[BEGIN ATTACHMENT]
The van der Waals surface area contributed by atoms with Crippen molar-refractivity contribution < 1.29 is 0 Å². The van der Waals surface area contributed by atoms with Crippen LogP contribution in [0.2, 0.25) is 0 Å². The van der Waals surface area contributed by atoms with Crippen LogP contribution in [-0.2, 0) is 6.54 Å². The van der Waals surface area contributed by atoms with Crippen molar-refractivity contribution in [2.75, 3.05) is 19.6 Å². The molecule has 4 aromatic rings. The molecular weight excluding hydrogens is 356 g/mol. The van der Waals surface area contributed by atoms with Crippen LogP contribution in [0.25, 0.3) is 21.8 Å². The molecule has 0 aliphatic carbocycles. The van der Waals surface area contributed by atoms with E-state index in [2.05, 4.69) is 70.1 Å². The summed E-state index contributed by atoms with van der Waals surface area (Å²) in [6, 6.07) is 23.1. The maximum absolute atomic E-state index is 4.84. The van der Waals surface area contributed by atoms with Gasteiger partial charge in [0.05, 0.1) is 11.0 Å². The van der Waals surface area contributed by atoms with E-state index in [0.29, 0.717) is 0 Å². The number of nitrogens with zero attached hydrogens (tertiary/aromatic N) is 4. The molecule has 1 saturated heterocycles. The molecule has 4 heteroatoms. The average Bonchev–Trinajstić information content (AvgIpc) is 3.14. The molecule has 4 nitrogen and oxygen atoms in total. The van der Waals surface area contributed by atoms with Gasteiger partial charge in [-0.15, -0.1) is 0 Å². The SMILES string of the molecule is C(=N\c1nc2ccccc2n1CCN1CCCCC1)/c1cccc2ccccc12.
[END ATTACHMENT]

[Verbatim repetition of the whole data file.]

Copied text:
The van der Waals surface area contributed by atoms with Crippen molar-refractivity contribution < 1.29 is 0 Å². The van der Waals surface area contributed by atoms with Crippen LogP contribution in [0.2, 0.25) is 0 Å². The van der Waals surface area contributed by atoms with Crippen LogP contribution in [-0.2, 0) is 6.54 Å². The van der Waals surface area contributed by atoms with Crippen molar-refractivity contribution in [2.75, 3.05) is 19.6 Å². The molecule has 4 aromatic rings. The molecular weight excluding hydrogens is 356 g/mol. The van der Waals surface area contributed by atoms with Crippen LogP contribution in [0.25, 0.3) is 21.8 Å². The molecule has 0 aliphatic carbocycles. The van der Waals surface area contributed by atoms with E-state index in [2.05, 4.69) is 70.1 Å². The summed E-state index contributed by atoms with van der Waals surface area (Å²) in [6, 6.07) is 23.1. The maximum absolute atomic E-state index is 4.84. The van der Waals surface area contributed by atoms with Gasteiger partial charge in [0.05, 0.1) is 11.0 Å². The van der Waals surface area contributed by atoms with E-state index in [0.29, 0.717) is 0 Å². The number of nitrogens with zero attached hydrogens (tertiary/aromatic N) is 4. The molecule has 1 saturated heterocycles. The molecule has 4 heteroatoms. The average Bonchev–Trinajstić information content (AvgIpc) is 3.14. The molecule has 4 nitrogen and oxygen atoms in total. The van der Waals surface area contributed by atoms with Gasteiger partial charge in [-0.15, -0.1) is 0 Å². The SMILES string of the molecule is C(=N\c1nc2ccccc2n1CCN1CCCCC1)/c1cccc2ccccc12.